The plants from each population were divided in two groups: emitter plants (n = 40), which served as the source of VOCs; and receiver plants (n = 40), which were used to assess potential resistance responses. The emitter group was divided further, such that half remained undamaged to serve as controls and half were mechanically damaged using a wire brush on day one and day three of the experiment. In total, 25% of the total leaf surface area of each emitter plant within the mechanical damage treatment was wounded. Using glass wind tunnels, a receiver plant was exposed to air flowing past a closely positioned (1–3 cm) emitter plant from the local population or from a foreign population for seven days. The emitter and receiver plants had no physical contact. We chose to mechanically damage the receiver plants as opposed to exposing them to herbivores to control for the amount of damage plants received. A pilot study of the emitted volatiles expanded on in the second study presented here showed little and not significant qualitative differences in the compounds released between these two treatments. It should be noted that this replicated experiment was only conducted once.
A choice test was used to assess the effect of the geographic relationship (i.e., population) between the emitter and receiver plants on the induced resistance. The choice test consisted of placing three receiver plants from the same population in a large cage (30 × 30 × 30 cm; Vermandel products, Hulst, The Netherlands) with 10 D. balteata adults (Figure 1). All combinations of receiver and emitter plants from the three populations were tested. The receiver populations were tested separately from one another as a means to control for underlying preference differences by D. baleata. The exposure to VOCs from damaged plants can prime and directly induce VOCs in P. lunatus [8,55,56]. Thus, to ensure that the receiver plants paired with undamaged neighbors served as uninduced controls, we also separately tested the receiver plants exposed to damaged (n = 15) and undamaged (n = 15) emitter plants (Figure 4).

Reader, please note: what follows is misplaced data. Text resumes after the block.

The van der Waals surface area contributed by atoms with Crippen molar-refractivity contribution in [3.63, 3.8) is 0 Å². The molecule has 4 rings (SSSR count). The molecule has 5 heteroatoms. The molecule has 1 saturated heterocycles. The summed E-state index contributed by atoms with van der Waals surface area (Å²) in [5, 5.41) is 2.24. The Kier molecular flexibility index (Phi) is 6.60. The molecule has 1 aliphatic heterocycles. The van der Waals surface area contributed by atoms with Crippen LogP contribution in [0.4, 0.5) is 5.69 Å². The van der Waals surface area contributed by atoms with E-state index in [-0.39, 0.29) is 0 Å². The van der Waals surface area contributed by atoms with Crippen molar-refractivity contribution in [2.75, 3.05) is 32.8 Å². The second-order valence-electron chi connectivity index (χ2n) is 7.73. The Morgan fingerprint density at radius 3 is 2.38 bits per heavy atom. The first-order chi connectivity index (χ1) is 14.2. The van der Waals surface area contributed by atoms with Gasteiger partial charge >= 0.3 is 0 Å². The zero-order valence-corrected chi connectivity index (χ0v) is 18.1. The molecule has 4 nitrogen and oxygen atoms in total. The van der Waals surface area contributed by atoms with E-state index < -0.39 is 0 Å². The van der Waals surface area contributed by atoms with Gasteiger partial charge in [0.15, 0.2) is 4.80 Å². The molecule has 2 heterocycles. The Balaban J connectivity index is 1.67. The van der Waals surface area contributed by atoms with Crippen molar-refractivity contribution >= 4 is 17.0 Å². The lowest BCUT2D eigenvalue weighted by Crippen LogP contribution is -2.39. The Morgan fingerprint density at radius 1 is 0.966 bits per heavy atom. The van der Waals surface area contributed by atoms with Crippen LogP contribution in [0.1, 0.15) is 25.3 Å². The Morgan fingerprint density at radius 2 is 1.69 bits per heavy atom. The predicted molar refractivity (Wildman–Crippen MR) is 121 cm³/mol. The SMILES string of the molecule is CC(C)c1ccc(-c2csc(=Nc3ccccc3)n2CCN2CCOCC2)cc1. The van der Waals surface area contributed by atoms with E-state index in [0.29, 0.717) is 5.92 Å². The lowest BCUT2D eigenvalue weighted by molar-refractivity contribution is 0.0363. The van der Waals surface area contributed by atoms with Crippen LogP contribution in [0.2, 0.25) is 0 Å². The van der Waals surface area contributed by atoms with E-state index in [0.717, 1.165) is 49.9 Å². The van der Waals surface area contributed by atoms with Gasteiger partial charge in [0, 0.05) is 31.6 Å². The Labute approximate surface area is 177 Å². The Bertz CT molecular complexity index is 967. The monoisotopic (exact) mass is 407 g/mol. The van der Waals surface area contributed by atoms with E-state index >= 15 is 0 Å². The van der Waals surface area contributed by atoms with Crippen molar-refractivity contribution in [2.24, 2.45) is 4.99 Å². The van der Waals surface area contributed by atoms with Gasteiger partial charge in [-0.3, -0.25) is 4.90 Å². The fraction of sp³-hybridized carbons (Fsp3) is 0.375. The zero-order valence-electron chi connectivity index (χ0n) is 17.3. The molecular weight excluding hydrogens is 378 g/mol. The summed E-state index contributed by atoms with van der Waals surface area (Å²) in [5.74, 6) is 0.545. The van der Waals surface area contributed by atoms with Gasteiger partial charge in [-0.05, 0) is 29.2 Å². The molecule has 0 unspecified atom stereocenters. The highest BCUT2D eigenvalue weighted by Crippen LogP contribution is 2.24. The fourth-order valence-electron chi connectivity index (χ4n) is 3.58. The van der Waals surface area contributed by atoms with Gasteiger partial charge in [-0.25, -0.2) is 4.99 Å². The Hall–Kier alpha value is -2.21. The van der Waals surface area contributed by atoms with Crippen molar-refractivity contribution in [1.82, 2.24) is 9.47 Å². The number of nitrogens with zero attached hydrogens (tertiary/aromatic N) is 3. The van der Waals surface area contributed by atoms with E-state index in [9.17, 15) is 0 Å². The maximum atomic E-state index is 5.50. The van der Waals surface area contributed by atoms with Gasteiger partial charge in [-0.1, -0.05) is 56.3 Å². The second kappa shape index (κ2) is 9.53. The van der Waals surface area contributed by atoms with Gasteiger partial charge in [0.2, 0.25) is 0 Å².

4.4. Volatile Collection and GS-MS Analysis

Thirty plants from the Flores and Inka groups and 24 plants from the Yel group were assigned to three treatments: damaged mechanically, damaged by the herbivore D. balteata, and undamaged controls. A wire brush was used to damage the surfaces of primary and secondary leaves in the mechanical damage treatment. The plants were then placed into glass bottles (diameter: 6 cm; length: 35 cm). For the herbivore damage treatment, three D. balteata individuals were positioned onto leaves and then the plants were placed into glass bottles. The bottles were incubated for 24 h at room temperature under a light a 16:8 L/D photoperiod. After 24 h, the insects were removed from bottles in the herbivore damage treatment and the plants in the mechanical damage treatment were damaged a second time. In total, the wire brush was pressed on 25% of the total leaf surface of the plant. The volatiles were drawn from the bottles at a flow rate of 400 mL/min−1 and collected in Super Q filters for six hours. The collected volatiles were subsequently extracted with 100 μL of pure dichloromethane and stored in a −80 °C freezer.
This single experiment was staggered over four days. The volatiles were also collected in empty bottles and in bottles containing only D. balteata to detect the presence of possible contaminants. At the termination of the experiment, the leaves from each plant were collected and scanned and analyzed as described above to quantify the herbivore damage. The fresh biomass of each plant was also recorded.